Friday, July 8, 2011

So You Want To Be a Teacher. . .

by Linda Kline
Director of Education

Students tell me all the time that they want to teach. I often wonder if that’s because the teachers that I know exude so much joy and derive so much pleasure from their work, that it isn’t work at all. But having a passion for teaching doesn’t mean it’s easy. In fact, while we may make it look effortless, years of preparation and a big chunk of money have been invested in our classroom readiness.

If you really want to teach, above all else, cultivate your talent and training. Know your stuff -- inside and out. You can’t be a good teacher unless you’ve put time, effort, and a substantial investment into learning everything there is to know about your subject. That means making mistakes, taking risks, and paying your dues. Take classes; lots of classes from lots of different teachers. Become a lifelong student, and read everything you can get your hands on. Remember, there are lots of ways to get a job done. Make sure you’ve tested lots of different methods and can honestly and confidently be prepared when your students ask you about alternatives.

Location, Location, Location

Just like real estate, location can be a make-or- break aspect when choosing the perfect venue for your classes. While your community may offer a variety of facilities, there are plenty of considerations to be weighed before determination if a location will be a winner.
Bead shops, museums, galleries, colleges, adult continuing education centers, glass stores, jewelry schools, and ceramic shops, are all good places to start your search. Bear in mind, however, that each facility may have its own protocol for teacher credentials. Colleges, for instance, may require teachers to have a college degree, while jewelry schools may require a bench jewelers’ certification.

A kiln can be a big consideration. If you plan to teach, own your own. Firing options will be limited if you restrict yourself to firing with a torch. Plus, some students may be intimidated by an open flame – or worse yet, they may melt their creations! Some facilities may provide access to a kiln, but don’t take it for granted. Ask lots of questions about what equipment and tools may be accessible to you and your students. If you do have access to various types of equipment, make sure you know safe operating procedures. And find out the policy on safety, insurance, and liability issues, too!

Know Before You Go
Before you approach a shop owner or department head, have all your ducks in a row and call ahead to schedule an appointment. Act like a professional. This is essentially a sales call or an initial job interview. Show up on time, dress appropriately, and bring your portfolio.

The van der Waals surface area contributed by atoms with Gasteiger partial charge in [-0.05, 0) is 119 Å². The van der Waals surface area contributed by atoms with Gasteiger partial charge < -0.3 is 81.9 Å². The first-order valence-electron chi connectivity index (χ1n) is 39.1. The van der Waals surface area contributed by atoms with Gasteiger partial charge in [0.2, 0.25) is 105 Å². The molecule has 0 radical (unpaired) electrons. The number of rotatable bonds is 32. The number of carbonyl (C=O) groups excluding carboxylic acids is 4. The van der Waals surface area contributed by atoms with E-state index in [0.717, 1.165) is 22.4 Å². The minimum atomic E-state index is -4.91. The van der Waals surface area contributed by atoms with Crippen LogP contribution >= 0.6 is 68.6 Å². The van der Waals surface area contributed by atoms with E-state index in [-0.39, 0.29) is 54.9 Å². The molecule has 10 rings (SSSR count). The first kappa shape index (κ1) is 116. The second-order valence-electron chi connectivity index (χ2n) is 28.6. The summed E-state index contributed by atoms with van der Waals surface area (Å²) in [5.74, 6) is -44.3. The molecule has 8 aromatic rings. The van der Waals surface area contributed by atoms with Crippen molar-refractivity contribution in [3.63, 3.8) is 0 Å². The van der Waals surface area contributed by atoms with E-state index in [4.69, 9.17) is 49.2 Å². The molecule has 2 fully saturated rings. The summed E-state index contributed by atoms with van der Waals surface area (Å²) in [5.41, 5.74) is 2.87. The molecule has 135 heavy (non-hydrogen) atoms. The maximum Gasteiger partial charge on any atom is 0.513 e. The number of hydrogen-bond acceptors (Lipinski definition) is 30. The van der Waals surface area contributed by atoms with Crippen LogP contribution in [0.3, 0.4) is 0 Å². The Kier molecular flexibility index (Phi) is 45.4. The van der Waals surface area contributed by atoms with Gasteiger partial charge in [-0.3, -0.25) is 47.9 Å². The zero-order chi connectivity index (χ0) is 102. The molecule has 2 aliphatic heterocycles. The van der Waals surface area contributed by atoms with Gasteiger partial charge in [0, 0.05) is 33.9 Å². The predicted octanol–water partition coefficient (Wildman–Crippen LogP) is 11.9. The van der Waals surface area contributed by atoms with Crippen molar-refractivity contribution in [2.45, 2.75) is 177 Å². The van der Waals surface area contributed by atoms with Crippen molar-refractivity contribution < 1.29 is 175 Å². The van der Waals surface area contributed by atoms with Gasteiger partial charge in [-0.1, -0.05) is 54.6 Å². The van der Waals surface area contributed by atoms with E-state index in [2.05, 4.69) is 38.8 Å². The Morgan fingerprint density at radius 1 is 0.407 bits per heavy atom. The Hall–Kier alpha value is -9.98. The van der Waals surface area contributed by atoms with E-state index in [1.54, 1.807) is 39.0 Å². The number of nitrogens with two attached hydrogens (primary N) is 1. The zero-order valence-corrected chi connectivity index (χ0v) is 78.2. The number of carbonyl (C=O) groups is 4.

These are just a few of a very long list of questions you should think about before you go:
  1. How much will you charge for your classes?
  2. What will be included in the cost of your class? (Tools, raw materials, gemstones, etc.)
  3. Will you supply all tools for student use? (At the very least, plan to have texture, molds, rolling pins, Badger Balm, paint brushes, adequate work surfaces, cleaning brushes, etc., for each student.)
  4. Do you have adequate financial resources to invest in supplies (silver, bronze, copper) for the appropriate number of students? Be sure to order extra, just in call you have last minute sign-ups.
  5. How will the class be a win-win for you and the facility? What percentage of the cost of the class will the facility earn? Who will handle registrations and deposits?
  6. If they collect the registration, how and when will you be paid?
  7. Have several samples of the project(s) you plan to teach.
  8. Have step-by-step hand-outs prepared for each project.
  9. How will the class be marketed? Will the facility help you by including your classes in their newsletter, blog, catalog, website, bulk mailing, etc.?
  10. Will you (or the facility) accept credit cards for registration? For optional purchases?
  11. How many students will your classroom accommodate?
  12. Are there sufficient electrical outlets to accommodate a kiln, heater(s) or dehydrator, tumbler?
  13. Have you given every consideration to safety?
  14. Will you have optional findings and components available to students? (Chains, ear wires, embeddable bails, bezels, gemstones, etc.)
  15. Does the facility have insurance to protect you and your students in the event of an injury or accident?
  16. Is the classroom well lit?
  17. Is there adequate ventilation for the kiln?
  18. If it is a one-day class is there somewhere to get lunch or should the students’ brown bag it?
This is just a starting point. The more you think about it, the longer your list will be. You can never be overly-prepared.

Creative blessings,
Linda

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